That’s flat. I like characters who make mistakes, who aren’t perfect. I want my characters to be affected by regret and pain because that makes them relatable. I don’t want them being picture-perfect heroes, nor do I want my villains to be one-dimensional evil-doers. I want them to have their own flaws, to make us root for them sometimes. People are complex and have flaws, so characters should too.

  • For any wannabe writers out there what’s the most useful thing you’ve learned?

I have two tips here. First, establish a habit of writing. Archangel took so long because I thought I could only write when it strikes me, when my creativity is at its peak. You have a talent and the only way that book will get written and you’ll grow as a writer is to start writing. Ten, fifteen, thirty minutes a day all adds up.

Second, understand that you and your work will grow and develop. You won’t write it perfectly the first time around, but that’s why we revise our work and why we have editors. While many people have a talent for writing, it’s still a skill. If you practice and make a habit, you will become better!

  • What writing tricks do you utilise to hit your deadlines and keep your stories on track?

Well, as I admitted before, deadlines are tough for me, especially after taking so long to write my first book. One of the tools I use for my writing now is Dabble. I know a lot of my fellow authors swear by Scrivener, but I’m a Dabble convert. I could go on about it, but one of the best tools is their Goal function.

Essentially, you pick a date you want to be done by, an approximate word count goal and how many days off you want, and it will spit out a number that you should write every day to reach your goal. If you hit that word count, you get a nice congratulations message that is actually pretty encouraging. If you write over or under your goal, your daily goal adjusts for the next day.

Once I combined that tool with an actual habit of writing, I could easily track my progress and stick to my deadlines!

  • Are you a plotter or a pantser (make it up as you go)?

I was a pantser for Archangel and it took me five years to write, so now I’m a plotter. The pantser lifestyle works for some people, but I need at least a chapter-by-chapter outline to write the story I want. That outline must be flexible so I can adapt as my story develops, and sometimes I have scenes within those chapters heavily outlined if I have a really great or necessary idea, but usually an outline by chapter works for me.

  • What plans do you have for the future? A new series or perhaps a dip into other genres?

There will be four more books in the Shadow’s Advent series, and book three is what’s next for me. I want to get that out within the year, because I feel like I owe that to myself and my readers after taking almost two years between Archangel and Revelations.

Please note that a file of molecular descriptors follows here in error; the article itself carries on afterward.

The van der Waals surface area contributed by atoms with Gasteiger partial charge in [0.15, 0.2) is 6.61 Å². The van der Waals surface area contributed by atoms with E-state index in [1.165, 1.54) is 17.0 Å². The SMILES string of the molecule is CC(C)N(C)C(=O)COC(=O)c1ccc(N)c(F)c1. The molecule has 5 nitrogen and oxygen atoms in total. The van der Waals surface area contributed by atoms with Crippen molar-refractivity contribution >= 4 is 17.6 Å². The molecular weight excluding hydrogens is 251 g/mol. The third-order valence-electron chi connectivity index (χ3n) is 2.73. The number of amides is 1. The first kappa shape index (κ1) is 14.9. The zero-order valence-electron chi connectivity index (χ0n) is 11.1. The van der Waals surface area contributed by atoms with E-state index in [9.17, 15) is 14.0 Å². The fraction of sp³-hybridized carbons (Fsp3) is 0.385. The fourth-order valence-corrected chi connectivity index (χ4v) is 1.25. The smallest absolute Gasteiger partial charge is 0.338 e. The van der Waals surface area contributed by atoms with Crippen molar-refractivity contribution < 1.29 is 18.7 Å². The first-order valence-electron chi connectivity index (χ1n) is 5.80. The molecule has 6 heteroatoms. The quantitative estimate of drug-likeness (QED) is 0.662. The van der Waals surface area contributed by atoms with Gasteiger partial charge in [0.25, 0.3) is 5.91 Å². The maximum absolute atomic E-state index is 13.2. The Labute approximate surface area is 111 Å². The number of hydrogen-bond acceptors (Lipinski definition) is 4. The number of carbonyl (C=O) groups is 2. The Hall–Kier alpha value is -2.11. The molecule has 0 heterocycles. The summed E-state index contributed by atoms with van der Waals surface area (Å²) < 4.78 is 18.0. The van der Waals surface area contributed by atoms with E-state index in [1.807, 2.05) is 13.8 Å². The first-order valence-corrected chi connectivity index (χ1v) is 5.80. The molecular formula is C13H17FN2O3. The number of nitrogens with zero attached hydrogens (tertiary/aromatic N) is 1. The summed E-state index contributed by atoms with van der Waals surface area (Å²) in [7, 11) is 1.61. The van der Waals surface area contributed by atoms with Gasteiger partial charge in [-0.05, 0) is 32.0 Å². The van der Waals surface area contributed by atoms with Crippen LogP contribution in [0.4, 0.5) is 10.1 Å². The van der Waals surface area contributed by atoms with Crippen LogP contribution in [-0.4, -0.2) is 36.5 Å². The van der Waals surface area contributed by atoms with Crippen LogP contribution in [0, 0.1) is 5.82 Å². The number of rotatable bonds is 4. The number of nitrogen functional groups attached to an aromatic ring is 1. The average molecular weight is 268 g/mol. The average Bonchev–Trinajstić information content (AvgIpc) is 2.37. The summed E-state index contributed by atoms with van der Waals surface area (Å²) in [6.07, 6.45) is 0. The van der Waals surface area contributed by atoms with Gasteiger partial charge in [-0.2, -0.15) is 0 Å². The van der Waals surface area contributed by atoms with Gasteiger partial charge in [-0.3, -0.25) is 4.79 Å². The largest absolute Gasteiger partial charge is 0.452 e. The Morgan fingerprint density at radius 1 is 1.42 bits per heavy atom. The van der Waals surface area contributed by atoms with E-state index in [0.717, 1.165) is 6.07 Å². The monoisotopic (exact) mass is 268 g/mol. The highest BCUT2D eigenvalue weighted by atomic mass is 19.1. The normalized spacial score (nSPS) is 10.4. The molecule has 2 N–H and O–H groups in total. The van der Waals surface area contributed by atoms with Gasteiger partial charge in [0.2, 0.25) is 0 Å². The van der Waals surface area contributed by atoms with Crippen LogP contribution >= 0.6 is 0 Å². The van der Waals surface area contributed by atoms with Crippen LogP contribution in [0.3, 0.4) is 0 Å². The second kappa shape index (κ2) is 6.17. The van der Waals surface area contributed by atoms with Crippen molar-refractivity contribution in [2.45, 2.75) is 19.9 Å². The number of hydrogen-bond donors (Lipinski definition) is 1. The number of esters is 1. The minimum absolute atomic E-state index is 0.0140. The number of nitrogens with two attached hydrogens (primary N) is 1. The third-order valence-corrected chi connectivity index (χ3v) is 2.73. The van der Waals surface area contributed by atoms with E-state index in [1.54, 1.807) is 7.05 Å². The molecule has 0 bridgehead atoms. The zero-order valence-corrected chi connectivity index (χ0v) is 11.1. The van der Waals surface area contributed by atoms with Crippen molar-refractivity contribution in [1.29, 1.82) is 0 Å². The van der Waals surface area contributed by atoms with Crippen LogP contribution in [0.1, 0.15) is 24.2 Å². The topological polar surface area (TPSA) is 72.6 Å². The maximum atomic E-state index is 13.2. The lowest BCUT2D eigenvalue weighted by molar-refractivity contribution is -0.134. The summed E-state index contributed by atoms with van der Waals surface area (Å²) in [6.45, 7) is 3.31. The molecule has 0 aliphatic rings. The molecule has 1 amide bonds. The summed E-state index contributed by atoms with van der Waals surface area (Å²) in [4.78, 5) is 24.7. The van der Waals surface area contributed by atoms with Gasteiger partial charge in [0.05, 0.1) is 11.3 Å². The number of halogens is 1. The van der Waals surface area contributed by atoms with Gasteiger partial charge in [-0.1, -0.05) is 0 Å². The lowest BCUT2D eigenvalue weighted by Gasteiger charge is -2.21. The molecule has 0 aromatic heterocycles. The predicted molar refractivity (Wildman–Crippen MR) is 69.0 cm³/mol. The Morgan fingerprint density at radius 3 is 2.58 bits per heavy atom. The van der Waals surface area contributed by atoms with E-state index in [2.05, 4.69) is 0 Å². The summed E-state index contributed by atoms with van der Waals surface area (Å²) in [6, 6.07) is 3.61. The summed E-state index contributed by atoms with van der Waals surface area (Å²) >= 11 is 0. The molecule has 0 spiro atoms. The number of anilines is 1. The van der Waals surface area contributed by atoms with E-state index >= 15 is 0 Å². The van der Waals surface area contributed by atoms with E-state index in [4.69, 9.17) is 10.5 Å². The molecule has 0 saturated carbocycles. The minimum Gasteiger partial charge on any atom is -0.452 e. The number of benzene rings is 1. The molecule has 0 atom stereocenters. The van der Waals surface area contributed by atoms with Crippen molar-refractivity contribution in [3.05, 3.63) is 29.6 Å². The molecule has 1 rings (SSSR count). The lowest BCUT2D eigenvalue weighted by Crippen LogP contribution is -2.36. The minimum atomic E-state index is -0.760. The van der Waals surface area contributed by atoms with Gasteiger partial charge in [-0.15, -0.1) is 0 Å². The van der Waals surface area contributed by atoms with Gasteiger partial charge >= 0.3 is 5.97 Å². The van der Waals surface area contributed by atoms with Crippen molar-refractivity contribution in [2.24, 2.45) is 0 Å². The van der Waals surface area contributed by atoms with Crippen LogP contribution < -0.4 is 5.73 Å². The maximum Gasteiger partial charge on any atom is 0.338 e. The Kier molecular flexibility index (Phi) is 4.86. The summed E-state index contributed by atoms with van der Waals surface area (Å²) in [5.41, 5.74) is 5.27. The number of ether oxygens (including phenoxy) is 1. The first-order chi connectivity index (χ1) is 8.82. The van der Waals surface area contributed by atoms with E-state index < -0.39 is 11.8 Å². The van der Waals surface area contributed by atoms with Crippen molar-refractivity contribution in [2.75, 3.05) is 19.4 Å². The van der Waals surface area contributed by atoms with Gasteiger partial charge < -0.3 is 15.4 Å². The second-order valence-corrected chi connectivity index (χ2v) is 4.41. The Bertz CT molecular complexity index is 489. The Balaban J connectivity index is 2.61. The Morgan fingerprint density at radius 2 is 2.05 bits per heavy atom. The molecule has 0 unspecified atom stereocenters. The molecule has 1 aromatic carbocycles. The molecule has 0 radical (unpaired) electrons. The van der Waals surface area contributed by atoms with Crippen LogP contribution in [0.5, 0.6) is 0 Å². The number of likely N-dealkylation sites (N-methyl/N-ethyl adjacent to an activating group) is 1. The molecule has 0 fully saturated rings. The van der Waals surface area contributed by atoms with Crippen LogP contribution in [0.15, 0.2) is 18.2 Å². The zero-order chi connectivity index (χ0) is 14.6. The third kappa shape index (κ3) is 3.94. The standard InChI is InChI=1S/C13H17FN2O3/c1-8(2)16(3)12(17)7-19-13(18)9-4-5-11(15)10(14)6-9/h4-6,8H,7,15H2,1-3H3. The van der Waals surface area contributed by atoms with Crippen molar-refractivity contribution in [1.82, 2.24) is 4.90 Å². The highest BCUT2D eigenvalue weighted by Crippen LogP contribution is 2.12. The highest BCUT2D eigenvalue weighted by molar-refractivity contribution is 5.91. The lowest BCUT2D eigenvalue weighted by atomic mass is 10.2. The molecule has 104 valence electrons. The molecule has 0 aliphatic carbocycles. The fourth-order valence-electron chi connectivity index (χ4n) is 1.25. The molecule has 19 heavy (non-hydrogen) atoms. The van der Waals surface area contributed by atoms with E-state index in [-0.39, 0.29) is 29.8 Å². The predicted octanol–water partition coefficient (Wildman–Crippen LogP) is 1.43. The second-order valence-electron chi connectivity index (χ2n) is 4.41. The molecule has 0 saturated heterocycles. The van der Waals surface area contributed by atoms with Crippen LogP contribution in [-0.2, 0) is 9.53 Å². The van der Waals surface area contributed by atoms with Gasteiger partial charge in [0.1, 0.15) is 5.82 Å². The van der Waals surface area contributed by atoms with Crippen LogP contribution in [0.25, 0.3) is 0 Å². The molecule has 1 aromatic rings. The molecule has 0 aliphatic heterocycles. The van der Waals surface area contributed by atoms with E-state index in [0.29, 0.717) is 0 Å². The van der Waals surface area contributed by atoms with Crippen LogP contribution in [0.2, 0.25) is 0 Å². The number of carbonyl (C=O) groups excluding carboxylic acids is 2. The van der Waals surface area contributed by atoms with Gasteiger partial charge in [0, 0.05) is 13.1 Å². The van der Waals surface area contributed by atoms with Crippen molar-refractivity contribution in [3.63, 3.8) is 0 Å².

At the same time, I’d like to start exploring other book ideas. I am creating an outline for a near-future climate sci-fi, and I have an idea for a horror novel on the backburner that’s giving me the evil eye. There are some other ideas floating in my head, too, but they are mostly just notes in my phone right now.

Ultimately, I want to get to a place in my writing career where I am putting out one Shadow’s Advent book a year and one other book a year!

  • With the world the way it is at the moment what sort of tales do you prefer? Ones with heroes where good triumphs over evil or ones that take a darker approach?

With 2020 in particular, you’d think I want lighter stories, but my writing style is a dark one. Terrible things happen in the stories I write and enjoy, and I often venture into the bleak category. That being said, I write this way because I think it makes the triumphs or just moments of hope that much brighter. We need Thanos to snap his fingers to have that inspirational moment where all the portals open in Endgame, and it’s so much better for it.

  • What’s better, Harry Potter, Lord of the Rings or Star Wars?

Honestly, with the latest Star Wars disappointments and J.K. Rowling doing everything she can to make me and many others dislike her, Lord of the Rings is a clear winner. Beyond the negatives of the other two, LotR is such an incredible example of world building and it holds a very special place in my heart.

Follow Doug at –

Facebook: https://www.facebook.com/dwilliamlandsborough/

Instagram: https://www.instagram.com/dwlandsborough/

YouTube: https://www.youtube.com/channel/UCiAPkfJ40u-RA9YijVfdSLQ Website: https://www.dlandsborough.com/


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Author Interview – C.F Welburn

Joining me around the campfire today is fantasy author C.F Welburn creator of the Ashen Levels series.


  • Hi CF Welburn, tell us a bit about yourself and what inspired you to write?

As far back as I can remember I’ve had a passion for writing. Certainly, since primary school when I fell in love with Fighting Fantasy books, The Lion, The Witch and The Wardrobe and subsequently, The Hobbit. I was lucky that I had parents that read to me, and some great teachers that encouraged me to use my imagination! I also grew up in the countryside, so playing in the woods and making dens always gave me a sense of adventure!

  • What appeals to you most about the fantasy genre?

I suppose it’s just the sense of magic, danger, adventure. Something that used to set my young mind to daydreaming and these days as pure escapism.

  • Tell us a little bit about your latest project and the challenges you’ve faced putting it all together?